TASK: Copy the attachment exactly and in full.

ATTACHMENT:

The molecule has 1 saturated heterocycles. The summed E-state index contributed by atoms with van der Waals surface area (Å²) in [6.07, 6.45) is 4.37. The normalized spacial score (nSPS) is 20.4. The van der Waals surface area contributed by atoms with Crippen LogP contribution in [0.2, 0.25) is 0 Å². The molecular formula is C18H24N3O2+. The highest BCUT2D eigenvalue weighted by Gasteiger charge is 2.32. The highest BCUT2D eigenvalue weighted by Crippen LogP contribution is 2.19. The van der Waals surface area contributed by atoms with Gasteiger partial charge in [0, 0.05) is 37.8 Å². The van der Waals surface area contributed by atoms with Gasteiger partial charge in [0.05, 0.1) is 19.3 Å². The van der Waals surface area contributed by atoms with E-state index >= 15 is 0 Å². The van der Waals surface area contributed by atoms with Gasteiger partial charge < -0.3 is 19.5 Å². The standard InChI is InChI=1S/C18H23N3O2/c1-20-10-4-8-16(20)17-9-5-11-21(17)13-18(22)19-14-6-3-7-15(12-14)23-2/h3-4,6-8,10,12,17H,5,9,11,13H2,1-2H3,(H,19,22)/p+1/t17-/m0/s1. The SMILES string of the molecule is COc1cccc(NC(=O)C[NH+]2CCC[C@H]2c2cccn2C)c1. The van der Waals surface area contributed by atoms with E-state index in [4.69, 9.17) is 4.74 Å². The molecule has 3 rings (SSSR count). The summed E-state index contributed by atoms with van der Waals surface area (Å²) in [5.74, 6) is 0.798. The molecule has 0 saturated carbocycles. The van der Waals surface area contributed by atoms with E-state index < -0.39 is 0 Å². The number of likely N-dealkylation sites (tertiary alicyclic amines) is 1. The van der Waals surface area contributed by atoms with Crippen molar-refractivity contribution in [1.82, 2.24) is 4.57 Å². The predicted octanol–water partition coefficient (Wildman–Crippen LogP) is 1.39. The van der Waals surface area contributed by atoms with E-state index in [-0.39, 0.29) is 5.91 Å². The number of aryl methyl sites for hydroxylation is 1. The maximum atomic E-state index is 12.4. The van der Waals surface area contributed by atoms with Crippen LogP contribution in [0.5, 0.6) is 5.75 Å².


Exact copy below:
The molecule has 1 saturated heterocycles. The summed E-state index contributed by atoms with van der Waals surface area (Å²) in [6.07, 6.45) is 4.37. The normalized spacial score (nSPS) is 20.4. The van der Waals surface area contributed by atoms with Crippen LogP contribution in [0.2, 0.25) is 0 Å². The molecular formula is C18H24N3O2+. The highest BCUT2D eigenvalue weighted by Gasteiger charge is 2.32. The highest BCUT2D eigenvalue weighted by Crippen LogP contribution is 2.19. The van der Waals surface area contributed by atoms with Gasteiger partial charge in [0, 0.05) is 37.8 Å². The van der Waals surface area contributed by atoms with Gasteiger partial charge in [0.05, 0.1) is 19.3 Å². The van der Waals surface area contributed by atoms with E-state index >= 15 is 0 Å². The van der Waals surface area contributed by atoms with Gasteiger partial charge < -0.3 is 19.5 Å². The standard InChI is InChI=1S/C18H23N3O2/c1-20-10-4-8-16(20)17-9-5-11-21(17)13-18(22)19-14-6-3-7-15(12-14)23-2/h3-4,6-8,10,12,17H,5,9,11,13H2,1-2H3,(H,19,22)/p+1/t17-/m0/s1. The SMILES string of the molecule is COc1cccc(NC(=O)C[NH+]2CCC[C@H]2c2cccn2C)c1. The van der Waals surface area contributed by atoms with E-state index in [4.69, 9.17) is 4.74 Å². The molecule has 3 rings (SSSR count). The summed E-state index contributed by atoms with van der Waals surface area (Å²) in [5.74, 6) is 0.798. The molecule has 0 saturated carbocycles. The van der Waals surface area contributed by atoms with E-state index < -0.39 is 0 Å². The number of likely N-dealkylation sites (tertiary alicyclic amines) is 1. The van der Waals surface area contributed by atoms with Crippen molar-refractivity contribution in [1.82, 2.24) is 4.57 Å². The predicted octanol–water partition coefficient (Wildman–Crippen LogP) is 1.39. The van der Waals surface area contributed by atoms with E-state index in [-0.39, 0.29) is 5.91 Å². The number of aryl methyl sites for hydroxylation is 1. The maximum atomic E-state index is 12.4. The van der Waals surface area contributed by atoms with Crippen LogP contribution in [0.5, 0.6) is 5.75 Å².